Interviews

Surrey County Cricket Club combines its rich history with modern relevance

7 min read

04 September 2017

Much of the change surrounding cricket relates to the advent and rise of its shorter Twenty20 (T20) format – and Surrey County Cricket Club is amongst those embracing it.

Running a profitable cricket business has never been harder due to the sport’s increasingly popular Twenty20 (T20) format. Despite this, Surrey County Cricket Club, which has flirted with bankruptcy more than once, announced an annual pre-tax profit of £1.6m for the 2016/17 financial year. Here’s why.

With a duration of approximately three hours, the pace of T20 is ramped to an explosive degree and demands higher fitness levels from players. One could even argue its entertainment and fan experience adds to the intrigue.

The initial aim was to draw the attention of the younger generation, but its popularity has now gone beyond the concept of targeted age. That doesn’t mean it’s embraced by the overall cricket community though. Cricketer and coach Alex Tudor claimed it was killing off certain skills – specifically fast bowling.

Former cricketer Clive Lloyd believes players’ pursuit of money is another proverbial spanner in the works – it seems higher earnings are secured through international T20 leagues. He told the Guardian: “It’s as if playing for your country is no longer paramount.”

There’s obvious tension between test cricket and T20, drawing a mixed reaction from club owners, players, coaches and fans alike. But going with the times is Surrey County Cricket Club.

CEO Richard Gould explained to Real Business that he moved into cricket – having previously worked at Bristol City football club – in 2005 just as T20 was taking off.

“Its advent created numerous commercial opportunities and I brought my knowledge of what worked in football, especially in relation to membership and ticket sales, into cricket,” he explained. “There is, after all, lots of overlap between football and cricket fans.”

His ability to attract a crowd wasn’t the reason behind his wanting to work at Surrey County Cricket Club. There was an intrigue behind its heritage, with it having hosted numerous FA Cup finals and rugby internationals, not to mention the first Ashes Test.

Delving further into its background, Gould said: “Surrey dominated cricket in the post-war years, winning or coming second in the championship in ten out of 12 years from 1948. Now, the Oval is staging its 100th Test match, only the fourth venue in the world to join this exclusive club. 

“It’s amazing given that I played at the Oval as an 11-year schoolboy, growing up in Surrey. It’s always been in my blood. I also went into school in Somerset and that was my first job in cricket so I suppose it was logical that my second job would be at Surrey!”

The club’s winning growth recipe can be found on the next page

More important is its legacy of not living off past glories, he said. “It combines a rich history with relevance in the modern world.”

Indeed, Surrey County Cricket Club has embraced T20 – and the new audience it brings – accordingly, with 70 per cent of those coming to the T20 matches never having seen cricket before.

“We currently sell out most of our NatWest T20 Blast matches and Surrey is a strong T20 brand,” Gould explained. “We hope that if the Kia Oval is chosen as one of the venues for the new competition, which will be marketed by the ECB (cricket’s governing body), the matches continue to sell out.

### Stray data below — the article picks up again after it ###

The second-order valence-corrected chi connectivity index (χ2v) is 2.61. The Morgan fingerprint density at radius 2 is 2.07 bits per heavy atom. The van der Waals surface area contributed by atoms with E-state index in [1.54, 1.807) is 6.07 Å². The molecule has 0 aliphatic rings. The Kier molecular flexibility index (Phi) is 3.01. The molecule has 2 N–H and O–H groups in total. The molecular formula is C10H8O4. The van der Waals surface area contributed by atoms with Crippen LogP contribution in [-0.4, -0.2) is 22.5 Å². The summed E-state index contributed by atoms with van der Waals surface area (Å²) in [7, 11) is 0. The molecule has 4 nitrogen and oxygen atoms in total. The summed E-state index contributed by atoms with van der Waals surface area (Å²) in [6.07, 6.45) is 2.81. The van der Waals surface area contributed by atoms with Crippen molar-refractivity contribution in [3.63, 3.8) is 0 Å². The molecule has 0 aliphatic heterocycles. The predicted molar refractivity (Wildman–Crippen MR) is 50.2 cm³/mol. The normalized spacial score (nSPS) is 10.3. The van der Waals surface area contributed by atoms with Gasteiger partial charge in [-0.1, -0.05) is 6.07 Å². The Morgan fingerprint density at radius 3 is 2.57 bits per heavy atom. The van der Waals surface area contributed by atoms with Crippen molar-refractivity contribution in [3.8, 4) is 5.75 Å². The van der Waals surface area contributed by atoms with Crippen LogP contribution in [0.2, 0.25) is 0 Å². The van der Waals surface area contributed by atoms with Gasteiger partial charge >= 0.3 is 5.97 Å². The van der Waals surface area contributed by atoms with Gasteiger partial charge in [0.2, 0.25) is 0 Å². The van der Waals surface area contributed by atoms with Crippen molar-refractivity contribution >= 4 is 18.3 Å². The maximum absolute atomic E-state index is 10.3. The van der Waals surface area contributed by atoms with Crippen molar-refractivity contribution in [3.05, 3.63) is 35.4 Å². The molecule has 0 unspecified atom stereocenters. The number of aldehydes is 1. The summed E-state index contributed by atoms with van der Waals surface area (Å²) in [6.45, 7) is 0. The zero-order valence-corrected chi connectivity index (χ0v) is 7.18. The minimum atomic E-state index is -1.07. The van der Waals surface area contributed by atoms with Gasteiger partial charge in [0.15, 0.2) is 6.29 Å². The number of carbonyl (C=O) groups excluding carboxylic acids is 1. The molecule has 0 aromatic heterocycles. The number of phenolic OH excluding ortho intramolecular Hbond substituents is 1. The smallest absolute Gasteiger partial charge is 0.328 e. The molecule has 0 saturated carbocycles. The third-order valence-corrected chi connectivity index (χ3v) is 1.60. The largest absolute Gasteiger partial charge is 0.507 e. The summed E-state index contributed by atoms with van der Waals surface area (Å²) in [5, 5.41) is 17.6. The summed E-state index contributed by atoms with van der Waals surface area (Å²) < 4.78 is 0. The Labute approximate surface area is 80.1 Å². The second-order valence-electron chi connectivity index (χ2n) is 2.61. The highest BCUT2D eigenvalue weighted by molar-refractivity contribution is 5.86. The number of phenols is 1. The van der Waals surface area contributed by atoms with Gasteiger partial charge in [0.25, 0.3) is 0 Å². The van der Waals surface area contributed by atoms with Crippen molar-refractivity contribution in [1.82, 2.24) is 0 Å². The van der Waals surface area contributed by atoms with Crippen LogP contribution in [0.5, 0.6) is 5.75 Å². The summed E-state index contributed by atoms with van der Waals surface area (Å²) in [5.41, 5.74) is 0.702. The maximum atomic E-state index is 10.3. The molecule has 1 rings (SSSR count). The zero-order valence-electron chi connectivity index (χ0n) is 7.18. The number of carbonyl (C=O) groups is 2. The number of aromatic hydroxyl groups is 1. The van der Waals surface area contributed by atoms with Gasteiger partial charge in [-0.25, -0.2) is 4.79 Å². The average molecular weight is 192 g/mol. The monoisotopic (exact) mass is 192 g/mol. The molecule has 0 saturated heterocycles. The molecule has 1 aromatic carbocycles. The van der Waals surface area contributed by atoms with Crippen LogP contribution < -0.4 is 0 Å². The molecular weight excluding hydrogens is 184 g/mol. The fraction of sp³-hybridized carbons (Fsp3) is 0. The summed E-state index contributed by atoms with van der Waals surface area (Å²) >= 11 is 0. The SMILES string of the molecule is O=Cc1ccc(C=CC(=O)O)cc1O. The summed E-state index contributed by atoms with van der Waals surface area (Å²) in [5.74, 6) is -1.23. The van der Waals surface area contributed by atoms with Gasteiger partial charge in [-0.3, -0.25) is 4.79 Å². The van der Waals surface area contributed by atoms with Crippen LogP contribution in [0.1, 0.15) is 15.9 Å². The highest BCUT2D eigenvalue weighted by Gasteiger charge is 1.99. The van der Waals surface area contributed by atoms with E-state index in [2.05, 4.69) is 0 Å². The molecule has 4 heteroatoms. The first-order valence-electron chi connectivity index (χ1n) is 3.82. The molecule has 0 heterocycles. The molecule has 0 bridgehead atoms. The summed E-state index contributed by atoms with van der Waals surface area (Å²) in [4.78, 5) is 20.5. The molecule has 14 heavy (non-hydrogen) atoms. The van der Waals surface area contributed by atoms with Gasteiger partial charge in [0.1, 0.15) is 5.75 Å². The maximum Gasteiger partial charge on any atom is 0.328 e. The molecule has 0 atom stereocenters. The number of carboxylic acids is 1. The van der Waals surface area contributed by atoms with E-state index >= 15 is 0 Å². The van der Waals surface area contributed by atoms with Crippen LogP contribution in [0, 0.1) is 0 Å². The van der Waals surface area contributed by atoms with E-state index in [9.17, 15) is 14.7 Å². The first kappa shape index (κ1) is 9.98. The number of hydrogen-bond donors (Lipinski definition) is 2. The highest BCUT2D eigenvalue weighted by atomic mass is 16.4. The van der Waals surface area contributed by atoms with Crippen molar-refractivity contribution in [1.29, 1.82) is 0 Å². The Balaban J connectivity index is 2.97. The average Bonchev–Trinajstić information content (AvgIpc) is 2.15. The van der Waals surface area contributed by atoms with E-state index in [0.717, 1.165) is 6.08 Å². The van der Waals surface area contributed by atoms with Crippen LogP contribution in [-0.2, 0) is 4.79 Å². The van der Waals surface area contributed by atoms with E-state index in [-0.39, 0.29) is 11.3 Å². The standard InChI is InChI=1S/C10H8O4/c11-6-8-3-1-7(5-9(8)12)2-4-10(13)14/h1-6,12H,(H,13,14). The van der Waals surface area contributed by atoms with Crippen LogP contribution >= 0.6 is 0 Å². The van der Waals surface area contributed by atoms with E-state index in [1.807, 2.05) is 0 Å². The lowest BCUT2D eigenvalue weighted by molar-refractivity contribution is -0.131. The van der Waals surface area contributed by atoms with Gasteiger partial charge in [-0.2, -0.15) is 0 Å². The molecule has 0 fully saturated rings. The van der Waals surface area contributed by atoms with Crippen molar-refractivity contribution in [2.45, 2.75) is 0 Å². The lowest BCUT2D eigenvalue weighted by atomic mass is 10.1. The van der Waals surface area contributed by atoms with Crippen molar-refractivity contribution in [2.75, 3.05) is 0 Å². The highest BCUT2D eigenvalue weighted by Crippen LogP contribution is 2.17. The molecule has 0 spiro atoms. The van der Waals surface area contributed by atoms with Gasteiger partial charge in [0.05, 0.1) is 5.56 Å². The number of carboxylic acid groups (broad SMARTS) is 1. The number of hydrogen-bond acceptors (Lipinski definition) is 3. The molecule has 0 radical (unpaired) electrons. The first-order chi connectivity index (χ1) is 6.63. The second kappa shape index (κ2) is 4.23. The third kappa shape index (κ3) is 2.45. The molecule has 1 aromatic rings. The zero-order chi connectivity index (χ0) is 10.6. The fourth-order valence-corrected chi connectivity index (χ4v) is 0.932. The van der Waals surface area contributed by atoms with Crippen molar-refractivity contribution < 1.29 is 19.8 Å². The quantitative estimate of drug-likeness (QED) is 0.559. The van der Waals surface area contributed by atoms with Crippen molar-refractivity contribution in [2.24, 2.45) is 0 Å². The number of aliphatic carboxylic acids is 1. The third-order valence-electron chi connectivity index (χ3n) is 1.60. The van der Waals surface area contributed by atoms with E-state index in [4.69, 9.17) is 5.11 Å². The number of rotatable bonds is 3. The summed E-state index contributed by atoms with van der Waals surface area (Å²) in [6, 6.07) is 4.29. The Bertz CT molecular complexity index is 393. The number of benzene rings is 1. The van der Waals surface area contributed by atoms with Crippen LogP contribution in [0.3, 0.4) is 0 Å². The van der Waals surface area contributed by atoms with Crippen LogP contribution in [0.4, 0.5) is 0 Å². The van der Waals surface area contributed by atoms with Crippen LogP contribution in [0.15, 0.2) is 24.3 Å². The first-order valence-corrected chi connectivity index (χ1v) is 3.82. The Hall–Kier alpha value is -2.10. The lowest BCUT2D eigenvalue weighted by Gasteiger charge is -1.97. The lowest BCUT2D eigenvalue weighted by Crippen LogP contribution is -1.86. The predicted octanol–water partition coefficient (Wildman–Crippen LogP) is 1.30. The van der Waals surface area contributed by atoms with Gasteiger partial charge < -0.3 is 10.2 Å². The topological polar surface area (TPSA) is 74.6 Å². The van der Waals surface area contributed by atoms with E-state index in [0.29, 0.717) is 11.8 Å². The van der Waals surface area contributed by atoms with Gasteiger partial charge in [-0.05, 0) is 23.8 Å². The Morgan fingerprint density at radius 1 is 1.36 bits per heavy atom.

“But that doesn’t mean T20 is the only future for the sport. Test cricket is still thriving and London is the Test capital of the world. There is room for both forms of the game and both can continue to thrive. One should not grow at the expense of the other.”

It’s this mindset of embracing both tradition and modern times that has led to the impressive growth of Surrey County Cricket Club.

International cricket accounts for 50-60 per cent of the club’s revenue. Domestic and non-match day activities account for the remaining 40 per cent – “this is the stream that has grown fastest over the last five years”. 

The success of the domestic game has been crucial, Gould opined, and that’s thanks to the shorter T20 version of the game. He added: “If you compare 2016 with 2010, we played Pakistan in both those years, but in 2010 we lost £500,000 while in 2016 we made a record profit. The difference is T20 and the fact we have made the Oval one of the leading event venues in London.”

Prior announcements of a £50m redevelopment plan intending to make the Oval the biggest cricket venue in Britain – and the largest globally outside of India and Australia – come to mind. And that too, Gould suggests, could be attributed to T20 – the laws of supply and demand dictated expansion.

“We don’t have enough seats,” he exclaimed. “We need to put more bums on seats. That’s part of our future growth plan. It also includes raising the bar, giving supporters the best possible experience, and a 40,000-seat stadium will allow us to grow as a business.”

But in keeping with the times, the club hopes to place more emphasis on the non-cricket side of things. We’re talking conferences and events, as well as a dedicated small business hub for those involved in the sports industry.

“There is so much exciting development taking place in south London, such as the revitalisation of Battersea,” Gould explained, “and Surrey County Cricket Club wants to be part of that renewal and expansion.”